It’s time to get your artwork print-ready. The best way to do that is to create a transparent PNG of your image. This means that we need to knock out the background of an image so that 1) you can use one design across an array of colors and 2) only your design prints on the canvas and not a big box surrounding it.
FROM A SCANNED IMAGE: SIMPLE DRAWINGS
*It’s important that you scan in your artwork at 300dpi for highest quality. In the example below, you’ll see that sometimes a scanner can wash out your linework and give a faded tint to the paper. For best results, adjust the Levels (Image > Adjustments > Levels in Photoshop) to bring out more black in your lineart and also white in the paper.*
There are a few ways to do this, depending on the nature of the artwork. For simple and clean artwork, you can simply important this image into Adobe Illustrator and do an Image Trace (Object > Image Trace). This will work really well for thick, clean and bold lines but not so much for heavily detailed illustrations.
So, using the same design as example, bring it into Illustrator and do an Image Trace. Here’s two important steps to do after:
After doing an Image Trace, it is essential to check the ‘IGNORE WHITE’ box in the Image Trace Window (will be under the ‘Advanced’ section)
After this, you should see the white background disappear from your design. Once you are satisfied with how this looks, expand the object to finish. (Object > Expand). Now that it’s expanded, you will be able to manipulate the color of the object if needed.
FROM A SCANNED IMAGE: ILLUSTRATIONS
Let’s say you have more intricate artwork such as pen or pencil line drawings. If you image traced this in Illustrator, it wouldn’t be able to pick up all the details you want – it would simplify it too much. There’s several ways to do this in Photoshop, but here’s a method I’ve found the most success with. It’s also the least time consuming with the best results.
Similar to the above, adjust your drawing’s Levels in Photoshop (Image > Levels) and get it to your liking.
Next, go to the Channels window and right click the Blue Channel and press ‘Duplicate Channel’. A ‘Blue Copy’ Channel should appear. Turn on this channel (eye to the left) and turn off every other channel.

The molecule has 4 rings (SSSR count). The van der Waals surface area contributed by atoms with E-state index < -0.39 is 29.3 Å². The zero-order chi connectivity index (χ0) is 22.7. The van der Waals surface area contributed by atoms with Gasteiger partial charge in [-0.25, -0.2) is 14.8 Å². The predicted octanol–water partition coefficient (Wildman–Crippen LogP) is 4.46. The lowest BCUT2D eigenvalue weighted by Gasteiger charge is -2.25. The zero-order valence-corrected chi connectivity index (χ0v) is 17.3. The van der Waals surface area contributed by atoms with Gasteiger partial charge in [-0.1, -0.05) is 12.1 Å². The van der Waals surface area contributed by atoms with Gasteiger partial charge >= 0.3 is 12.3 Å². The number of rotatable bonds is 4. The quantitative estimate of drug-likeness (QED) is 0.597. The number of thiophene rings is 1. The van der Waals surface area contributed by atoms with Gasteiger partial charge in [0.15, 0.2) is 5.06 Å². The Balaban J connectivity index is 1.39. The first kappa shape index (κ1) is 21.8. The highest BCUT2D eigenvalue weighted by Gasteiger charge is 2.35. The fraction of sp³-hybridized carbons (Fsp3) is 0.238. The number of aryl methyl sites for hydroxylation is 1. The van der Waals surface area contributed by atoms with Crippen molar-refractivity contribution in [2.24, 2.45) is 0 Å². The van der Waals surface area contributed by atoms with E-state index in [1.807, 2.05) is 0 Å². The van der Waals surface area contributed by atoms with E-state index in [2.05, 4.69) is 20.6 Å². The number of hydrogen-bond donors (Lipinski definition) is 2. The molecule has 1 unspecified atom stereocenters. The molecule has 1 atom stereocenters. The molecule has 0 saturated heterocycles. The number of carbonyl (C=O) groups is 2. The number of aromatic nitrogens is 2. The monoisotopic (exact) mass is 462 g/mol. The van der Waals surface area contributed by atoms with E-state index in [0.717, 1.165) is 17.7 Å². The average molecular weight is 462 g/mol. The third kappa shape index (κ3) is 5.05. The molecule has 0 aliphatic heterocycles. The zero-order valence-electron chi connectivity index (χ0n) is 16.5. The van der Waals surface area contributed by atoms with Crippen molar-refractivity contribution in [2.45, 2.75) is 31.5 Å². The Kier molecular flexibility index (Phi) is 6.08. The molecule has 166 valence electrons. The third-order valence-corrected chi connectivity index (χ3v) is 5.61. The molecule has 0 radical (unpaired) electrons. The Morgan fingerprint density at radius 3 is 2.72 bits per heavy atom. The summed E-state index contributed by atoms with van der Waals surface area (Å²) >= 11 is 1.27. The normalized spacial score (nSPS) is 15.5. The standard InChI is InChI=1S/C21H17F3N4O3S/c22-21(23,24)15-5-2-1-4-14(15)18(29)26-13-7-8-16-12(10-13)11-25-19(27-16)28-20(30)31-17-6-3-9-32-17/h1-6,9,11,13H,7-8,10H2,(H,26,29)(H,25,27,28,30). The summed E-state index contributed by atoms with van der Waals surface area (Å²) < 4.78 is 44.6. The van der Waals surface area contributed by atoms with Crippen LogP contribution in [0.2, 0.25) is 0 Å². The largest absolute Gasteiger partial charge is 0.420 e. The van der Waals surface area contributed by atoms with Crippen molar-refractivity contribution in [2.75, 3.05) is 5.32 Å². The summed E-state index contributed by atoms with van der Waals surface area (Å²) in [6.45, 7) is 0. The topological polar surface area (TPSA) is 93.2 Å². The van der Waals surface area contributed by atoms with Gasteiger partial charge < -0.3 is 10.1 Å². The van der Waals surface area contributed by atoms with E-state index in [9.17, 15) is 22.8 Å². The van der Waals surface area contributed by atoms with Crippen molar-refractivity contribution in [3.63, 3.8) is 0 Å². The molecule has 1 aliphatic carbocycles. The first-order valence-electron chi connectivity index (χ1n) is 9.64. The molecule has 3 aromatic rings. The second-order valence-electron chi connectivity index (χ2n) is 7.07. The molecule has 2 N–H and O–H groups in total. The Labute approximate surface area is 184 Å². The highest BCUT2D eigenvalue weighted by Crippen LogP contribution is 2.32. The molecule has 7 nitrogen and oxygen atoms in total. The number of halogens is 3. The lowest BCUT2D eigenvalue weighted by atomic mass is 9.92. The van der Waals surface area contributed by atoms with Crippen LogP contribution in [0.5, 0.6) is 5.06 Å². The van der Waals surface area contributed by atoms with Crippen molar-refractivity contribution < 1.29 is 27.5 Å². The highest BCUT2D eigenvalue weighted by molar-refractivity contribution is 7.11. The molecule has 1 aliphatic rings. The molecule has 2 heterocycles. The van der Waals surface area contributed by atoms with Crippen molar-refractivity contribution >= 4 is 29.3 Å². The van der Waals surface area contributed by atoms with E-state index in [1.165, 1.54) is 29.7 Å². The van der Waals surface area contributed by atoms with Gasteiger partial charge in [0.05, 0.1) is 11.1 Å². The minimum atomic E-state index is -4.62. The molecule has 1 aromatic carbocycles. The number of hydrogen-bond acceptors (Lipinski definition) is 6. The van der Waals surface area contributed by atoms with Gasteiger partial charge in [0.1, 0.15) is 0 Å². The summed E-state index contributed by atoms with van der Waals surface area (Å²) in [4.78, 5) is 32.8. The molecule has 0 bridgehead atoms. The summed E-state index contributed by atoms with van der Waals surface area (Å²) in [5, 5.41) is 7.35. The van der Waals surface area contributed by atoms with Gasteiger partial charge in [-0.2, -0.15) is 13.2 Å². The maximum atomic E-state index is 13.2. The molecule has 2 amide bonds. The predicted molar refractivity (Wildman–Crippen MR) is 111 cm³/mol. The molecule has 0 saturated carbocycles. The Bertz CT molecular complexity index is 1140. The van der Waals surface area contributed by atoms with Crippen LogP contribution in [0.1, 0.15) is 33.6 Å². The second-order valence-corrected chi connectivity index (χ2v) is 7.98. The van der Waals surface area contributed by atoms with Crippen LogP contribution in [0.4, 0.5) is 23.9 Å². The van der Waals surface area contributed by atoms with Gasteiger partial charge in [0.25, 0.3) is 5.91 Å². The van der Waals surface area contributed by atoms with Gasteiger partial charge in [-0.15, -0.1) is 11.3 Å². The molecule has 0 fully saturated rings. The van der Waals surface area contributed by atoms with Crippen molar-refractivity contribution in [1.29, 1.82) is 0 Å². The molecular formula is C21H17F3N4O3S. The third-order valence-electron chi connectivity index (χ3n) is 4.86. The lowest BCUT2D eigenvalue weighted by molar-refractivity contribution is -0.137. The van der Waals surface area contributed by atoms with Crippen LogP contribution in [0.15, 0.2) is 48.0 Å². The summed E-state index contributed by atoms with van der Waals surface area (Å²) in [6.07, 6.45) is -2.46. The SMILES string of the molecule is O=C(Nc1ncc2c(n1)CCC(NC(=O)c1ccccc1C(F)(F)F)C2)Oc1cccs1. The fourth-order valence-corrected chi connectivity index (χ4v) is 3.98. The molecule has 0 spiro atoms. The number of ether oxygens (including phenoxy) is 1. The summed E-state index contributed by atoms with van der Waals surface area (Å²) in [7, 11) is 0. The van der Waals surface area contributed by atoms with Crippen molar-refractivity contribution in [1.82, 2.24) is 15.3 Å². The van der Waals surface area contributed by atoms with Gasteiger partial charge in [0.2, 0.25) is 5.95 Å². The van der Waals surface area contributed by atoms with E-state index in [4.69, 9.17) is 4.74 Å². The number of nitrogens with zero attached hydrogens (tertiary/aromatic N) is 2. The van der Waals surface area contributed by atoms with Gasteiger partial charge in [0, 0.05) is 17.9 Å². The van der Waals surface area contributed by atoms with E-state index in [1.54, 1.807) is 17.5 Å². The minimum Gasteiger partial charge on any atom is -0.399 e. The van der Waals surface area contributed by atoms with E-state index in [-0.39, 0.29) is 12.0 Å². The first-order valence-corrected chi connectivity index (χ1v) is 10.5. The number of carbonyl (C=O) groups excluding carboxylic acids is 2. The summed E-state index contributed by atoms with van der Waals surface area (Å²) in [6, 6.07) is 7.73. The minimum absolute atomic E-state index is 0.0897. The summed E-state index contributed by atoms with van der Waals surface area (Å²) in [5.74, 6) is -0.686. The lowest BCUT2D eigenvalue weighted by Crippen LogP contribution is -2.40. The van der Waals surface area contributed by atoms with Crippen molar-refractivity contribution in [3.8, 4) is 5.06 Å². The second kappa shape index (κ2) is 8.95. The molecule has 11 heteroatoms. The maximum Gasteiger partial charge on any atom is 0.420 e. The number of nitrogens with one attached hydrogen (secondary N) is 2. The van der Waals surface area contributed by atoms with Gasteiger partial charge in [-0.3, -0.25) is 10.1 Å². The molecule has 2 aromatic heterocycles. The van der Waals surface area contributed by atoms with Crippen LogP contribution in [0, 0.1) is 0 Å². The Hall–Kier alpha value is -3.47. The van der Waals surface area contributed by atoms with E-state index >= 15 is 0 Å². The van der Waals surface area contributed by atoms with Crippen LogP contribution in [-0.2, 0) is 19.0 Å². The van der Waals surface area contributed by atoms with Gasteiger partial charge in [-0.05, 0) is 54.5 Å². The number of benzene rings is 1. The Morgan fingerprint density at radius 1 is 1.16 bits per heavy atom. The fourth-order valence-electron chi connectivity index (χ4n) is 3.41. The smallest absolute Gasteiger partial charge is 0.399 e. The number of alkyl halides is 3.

Next, make sure your selection is this new copy, and invert the layer. (Image Adjusments > Invert or ⌘+I on Macs). You’ll see the layer become inverted. In Photoshop go to Select > Load Selection and press OK. You’ll see marching ants surrounding your illustration.
Go back to the layer window, create a new layer and simply fill with any color with the paint bucket. You should see your illustration as a separate layer from its background. Voila! You have your transparent art image now. Make sure you save as a PNG to preserve the transparency!
Now you can simply do a color overlay to adjust the colors of the lineart!
FROM A SCANNED IMAGE: COLORED ART / WATERCOLORS
Separating the background out of colored illustration – particularly watercolors is quite difficult. You will never get a perfect extraction, so the goal is to draw out as much color as possible. There are many ways to do this (i.e. Select > Color Range > Pulling out the white) but I’ve found this to be the cleanest/most successful.
This process is super similar to that of making transparent PNGs from very detailed illustrations as seen above, with a different step at the end.
So once, again, adjust your levels (Image > Adjustments > Levels) so that the background gets as close to white as possible, as well as your colors being nice and saturated. This is also a method you can use to remove some of the paper texture that the scanner picks up.
Once again, go into the Channels window and duplicate your Blue channel (Right click – Duplicate). Turn off every other layer and select the Blue copy layer. From the top menu, got to Select > Load selection. You should see some marching ants appear. (You’ll need to invert this layer if your background is black)
Go back into the layers menu and click on your drawing. Simply press the delete button and you should see the background erase from your design. You will however notice that by pulling out the background you lost some saturation/volume in the design.
The easiest solution to this is to duplicate your layers 2-3 times. You’ll notice your design saturate itself back to life. You can also tweak some of the layer styles to resaturate the colors a bit more. Don’t do any more than 3 times as you have the potential to add extra noise you don’t want. Pro-tip: create a background layer below the layers either in white or your desired t-shirt color to check your transparencies. And that’s it! You’ve got your transparent art file – make sure to save it as a PNG to preserve transparency.
My best suggestion, especially for watercolors is to keep them on lighter canvas colors (i.e. white). White is a great choice because no underbase is needed. When you get into super complicated watercolor art files, you have a chance of the underbase showing through on darker garments. Also important to note, when pulling out the white from colored illustrations, you might pull out white from areas you intended to be white – so always double check your work and make sure you add that back!
Your art work is transparent and ready to be set up for all the canvases. Make sure your final file is set up correctly to be uploaded!
For any other questions, or if you still need help, feel free to reach out to us at email@example.com.